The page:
Friday, November 02, 2007

NATIONAL & WORLD DIGEST November 2, 2007

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The New York Times

Prostates and Prejudices

November 2, 2007
Op-Ed Columnist

"My chance of surviving prostate cancer - and thank God I was cured of it -in the United States? Eighty-two percent," says Rudy Giuliani in a new radioad attacking Democratic plans for universal health care. "My chances ofsurviving prostate cancer in England? Only 44 percent, under socializedmedicine."

It would be a stunning comparison if it were true. But it isn't. And therebyhangs a tale - one of scare tactics, of the character of a man who would bepresident and, I'm sorry to say, about what's wrong with political newscoverage.

Let's start with the facts: Mr. Giuliani's claim is wrong on multiplelevels - bogus numbers wrapped in an invalid comparison embedded in a smear.

Mr. Giuliani got his numbers from a recent article in City Journal, apublication of the conservative Manhattan Institute. The author gave nosource for his numbers on five-year survival rates - the probability thatsomeone diagnosed with prostate cancer would still be alive five years afterthe diagnosis. And they're just wrong.

You see, the actual survival rate in Britain is 74.4 percent. That stilllooks a bit lower than the U.S. rate, but the difference turns out to bemainly a statistical illusion. The details are technical, but the bottomline is that a man's chance of dying from prostate cancer is about the samein Britain as it is in America.

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The New York Times

Rules Lower Prison Terms in Sentences for Crack

November 2, 2007

Crack cocaine offenders will receive shorter prison sentences under morelenient federal sentencing guidelines that went into effect yesterday.

The United States Sentencing Commission, a government panel that recommendsappropriate federal prison terms, estimated that the new guidelines wouldreduce the federal prison population by 3,800 in 15 years.

The new guidelines will reduce the average sentence for crack cocainepossession to 8 years 10 months from 10 years 1 month. At a sentencingcommission hearing in Washington on Nov. 13, members will consider whetherto apply the guidelines retroactively to an estimated 19,500 crack cocaineoffenders who were sentenced under the earlier, stricter guidelines.

The changes to the original 1987 guidelines could also add impetus to threebills in the Senate, one sponsored by a Democrat and two by Republicans,that would reduce or eliminate mandatory minimums for simple drugpossession.

Department of Justice officials said yesterday that applying the newguidelines retroactively would erode federal drug enforcement efforts andundermine Congress's role in creating sentencing policy.

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The New York Times

Expecting Presidential Veto, Senate Passes Child Health Measure

November 2, 2007

WASHINGTON, Nov. 1 - Talks seeking a bipartisan compromise on healthinsurance for low-income children were cut short on Thursday, and the Senatethen swiftly passed a bill to provide coverage for 10 million youngsters,fully expecting President Bush to veto it.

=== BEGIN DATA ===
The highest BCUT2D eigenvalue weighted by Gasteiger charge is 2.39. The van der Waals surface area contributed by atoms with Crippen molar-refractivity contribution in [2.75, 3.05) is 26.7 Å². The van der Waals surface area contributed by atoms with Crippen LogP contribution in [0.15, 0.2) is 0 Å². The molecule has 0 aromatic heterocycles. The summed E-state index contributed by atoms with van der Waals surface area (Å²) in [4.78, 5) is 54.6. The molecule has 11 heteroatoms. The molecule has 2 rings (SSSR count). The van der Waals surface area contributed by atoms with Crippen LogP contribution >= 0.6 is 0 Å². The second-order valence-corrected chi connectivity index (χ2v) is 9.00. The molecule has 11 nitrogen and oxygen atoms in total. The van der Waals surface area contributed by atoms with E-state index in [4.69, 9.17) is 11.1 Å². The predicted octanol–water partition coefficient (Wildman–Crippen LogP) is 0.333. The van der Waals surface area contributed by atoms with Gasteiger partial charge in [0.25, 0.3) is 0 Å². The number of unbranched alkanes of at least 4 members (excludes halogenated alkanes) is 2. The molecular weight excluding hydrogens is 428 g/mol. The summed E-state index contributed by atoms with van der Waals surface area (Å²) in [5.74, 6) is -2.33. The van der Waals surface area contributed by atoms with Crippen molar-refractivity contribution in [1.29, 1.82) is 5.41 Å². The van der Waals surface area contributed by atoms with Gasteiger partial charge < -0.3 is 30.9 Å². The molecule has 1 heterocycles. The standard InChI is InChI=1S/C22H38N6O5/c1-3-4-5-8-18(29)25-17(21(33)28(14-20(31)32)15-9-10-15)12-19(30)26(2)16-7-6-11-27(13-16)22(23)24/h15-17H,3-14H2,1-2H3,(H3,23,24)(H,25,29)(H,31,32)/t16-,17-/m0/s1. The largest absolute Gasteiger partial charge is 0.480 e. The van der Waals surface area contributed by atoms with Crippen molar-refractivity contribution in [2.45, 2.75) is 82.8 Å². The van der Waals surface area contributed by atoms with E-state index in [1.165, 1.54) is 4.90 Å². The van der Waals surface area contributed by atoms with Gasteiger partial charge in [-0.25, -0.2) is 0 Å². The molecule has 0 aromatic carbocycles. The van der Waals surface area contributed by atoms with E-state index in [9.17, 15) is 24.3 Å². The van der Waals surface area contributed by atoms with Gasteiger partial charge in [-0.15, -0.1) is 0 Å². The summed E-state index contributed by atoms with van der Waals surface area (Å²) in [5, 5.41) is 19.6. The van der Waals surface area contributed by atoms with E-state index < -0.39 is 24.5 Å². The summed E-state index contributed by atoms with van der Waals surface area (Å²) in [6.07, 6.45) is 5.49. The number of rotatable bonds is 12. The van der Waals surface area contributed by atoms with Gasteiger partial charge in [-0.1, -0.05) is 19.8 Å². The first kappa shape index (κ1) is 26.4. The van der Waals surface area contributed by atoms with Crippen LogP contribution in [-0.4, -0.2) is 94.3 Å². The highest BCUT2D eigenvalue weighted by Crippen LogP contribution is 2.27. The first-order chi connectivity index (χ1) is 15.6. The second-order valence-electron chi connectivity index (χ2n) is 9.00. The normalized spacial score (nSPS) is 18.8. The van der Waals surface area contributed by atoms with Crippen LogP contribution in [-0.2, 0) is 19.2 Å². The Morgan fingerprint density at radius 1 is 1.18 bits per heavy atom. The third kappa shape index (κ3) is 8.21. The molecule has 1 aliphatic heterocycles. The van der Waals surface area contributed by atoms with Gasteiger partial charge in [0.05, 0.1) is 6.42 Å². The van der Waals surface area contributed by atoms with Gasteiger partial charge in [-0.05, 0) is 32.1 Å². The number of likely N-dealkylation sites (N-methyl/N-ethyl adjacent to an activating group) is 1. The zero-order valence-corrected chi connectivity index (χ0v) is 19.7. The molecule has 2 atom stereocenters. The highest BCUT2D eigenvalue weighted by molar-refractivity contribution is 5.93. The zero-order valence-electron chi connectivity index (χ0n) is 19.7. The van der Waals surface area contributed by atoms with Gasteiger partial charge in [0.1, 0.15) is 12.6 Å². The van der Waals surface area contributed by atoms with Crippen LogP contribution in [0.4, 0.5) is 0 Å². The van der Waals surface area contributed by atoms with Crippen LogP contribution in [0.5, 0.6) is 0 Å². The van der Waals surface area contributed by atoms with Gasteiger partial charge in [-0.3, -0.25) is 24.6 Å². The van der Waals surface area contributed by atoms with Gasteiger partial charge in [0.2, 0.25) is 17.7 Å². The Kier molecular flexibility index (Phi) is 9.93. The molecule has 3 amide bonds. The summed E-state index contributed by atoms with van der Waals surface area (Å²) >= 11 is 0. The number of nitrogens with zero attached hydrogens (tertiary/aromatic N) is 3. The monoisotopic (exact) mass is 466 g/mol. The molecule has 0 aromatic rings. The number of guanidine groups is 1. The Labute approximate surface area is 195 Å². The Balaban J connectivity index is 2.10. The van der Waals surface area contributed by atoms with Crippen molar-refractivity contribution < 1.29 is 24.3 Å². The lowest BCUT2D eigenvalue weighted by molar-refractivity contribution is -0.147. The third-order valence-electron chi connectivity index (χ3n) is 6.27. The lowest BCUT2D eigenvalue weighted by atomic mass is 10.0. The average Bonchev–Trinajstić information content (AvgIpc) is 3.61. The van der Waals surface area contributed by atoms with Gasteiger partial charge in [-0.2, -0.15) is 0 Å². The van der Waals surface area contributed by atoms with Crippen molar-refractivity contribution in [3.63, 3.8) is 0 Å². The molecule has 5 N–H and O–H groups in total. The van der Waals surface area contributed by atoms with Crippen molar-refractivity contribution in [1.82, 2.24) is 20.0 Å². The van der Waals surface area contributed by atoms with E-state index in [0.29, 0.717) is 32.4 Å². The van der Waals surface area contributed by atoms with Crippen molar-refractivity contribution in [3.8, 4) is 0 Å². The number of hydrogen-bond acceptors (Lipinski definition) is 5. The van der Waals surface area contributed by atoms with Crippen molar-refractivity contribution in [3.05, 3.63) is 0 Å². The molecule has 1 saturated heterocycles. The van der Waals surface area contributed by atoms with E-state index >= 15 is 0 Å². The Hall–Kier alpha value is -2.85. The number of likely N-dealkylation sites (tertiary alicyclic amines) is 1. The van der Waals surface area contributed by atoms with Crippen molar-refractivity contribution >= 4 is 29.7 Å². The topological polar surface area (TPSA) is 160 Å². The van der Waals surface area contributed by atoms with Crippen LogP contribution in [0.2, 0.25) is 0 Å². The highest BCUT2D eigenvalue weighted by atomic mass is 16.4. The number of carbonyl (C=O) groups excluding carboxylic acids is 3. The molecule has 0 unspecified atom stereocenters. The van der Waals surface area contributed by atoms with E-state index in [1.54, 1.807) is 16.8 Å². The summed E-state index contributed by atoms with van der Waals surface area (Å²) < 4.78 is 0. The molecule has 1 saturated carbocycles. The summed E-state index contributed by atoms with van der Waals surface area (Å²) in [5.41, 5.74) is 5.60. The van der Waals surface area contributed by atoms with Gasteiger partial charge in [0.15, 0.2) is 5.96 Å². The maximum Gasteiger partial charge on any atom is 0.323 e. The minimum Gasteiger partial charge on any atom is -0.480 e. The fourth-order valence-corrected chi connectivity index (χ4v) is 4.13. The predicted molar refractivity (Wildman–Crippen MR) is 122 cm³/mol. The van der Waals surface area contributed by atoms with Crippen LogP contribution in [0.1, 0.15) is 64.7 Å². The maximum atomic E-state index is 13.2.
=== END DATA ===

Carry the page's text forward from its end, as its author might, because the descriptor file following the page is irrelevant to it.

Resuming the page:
The 64-to-30 vote, coming one week after the House approved the same bill,moves the legislation to Mr. Bush's desk. The bill differs slightly from onevetoed on Oct. 3, but it faces the same fate.

On Thursday, Senate Republican leaders objected to Democratic requests toallow more time for the bipartisan negotiations seeking a compromise. Thepurpose of the talks was to win over enough House Republicans to overridethe veto promised by the president.

In an interview, Representative Judy Biggert, Republican of Illinois, said,"The talks were making really good progress." But, she said, "everythingchanged" after the top two Senate Republicans, Mitch McConnell of Kentuckyand Trent Lott of Mississippi, "objected to postponing a Senate vote" on thebill.

Seventeen Republican senators voted for the bill, but Mr. McConnell and Mr.Lott oted against it. Mr. Lott said the bill did not focus enough on "poorkids."

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The New York Times

Industries Paid for Top Regulators' Travel
Two Heads of Product Safety Agency Accepted Trips From Manufacturer Groups

By Elizabeth Williamson
Washington Post Staff Writer
Friday, November 2, 2007; A01

The chief of the Consumer Product Safety Commission and her predecessor havetaken dozens of trips at the expense of the toy, appliance and children'sfurniture industries and others they regulate, according to internal recordsobtained by The Washington Post. Some of the trips were sponsored bylobbying groups and lawyers representing the makers of products linked toconsumer hazards.

The records document nearly 30 trips since 2002 by the agency's actingchairman, Nancy Nord, and the previous chairman, Hal Stratton, that werepaid for in full or in part by trade associations or manufacturers ofproducts ranging from space heaters to disinfectants. The airfares, hotelsand meals totaled nearly $60,000, and the destinations included China,Spain, San Francisco, New Orleans and a golf resort on Hilton Head Island,S.C.

Notable among the trips -- commonly described by officials as "gifttravel" -- was an 11-day visit to China and Hong Kong in 2004 by Stratton,then chairman. The $11,000 trip was paid for by the American FireworksStandards Laboratory, an industry group based in an office suite in Bethesdawhose only laboratories are in Asia.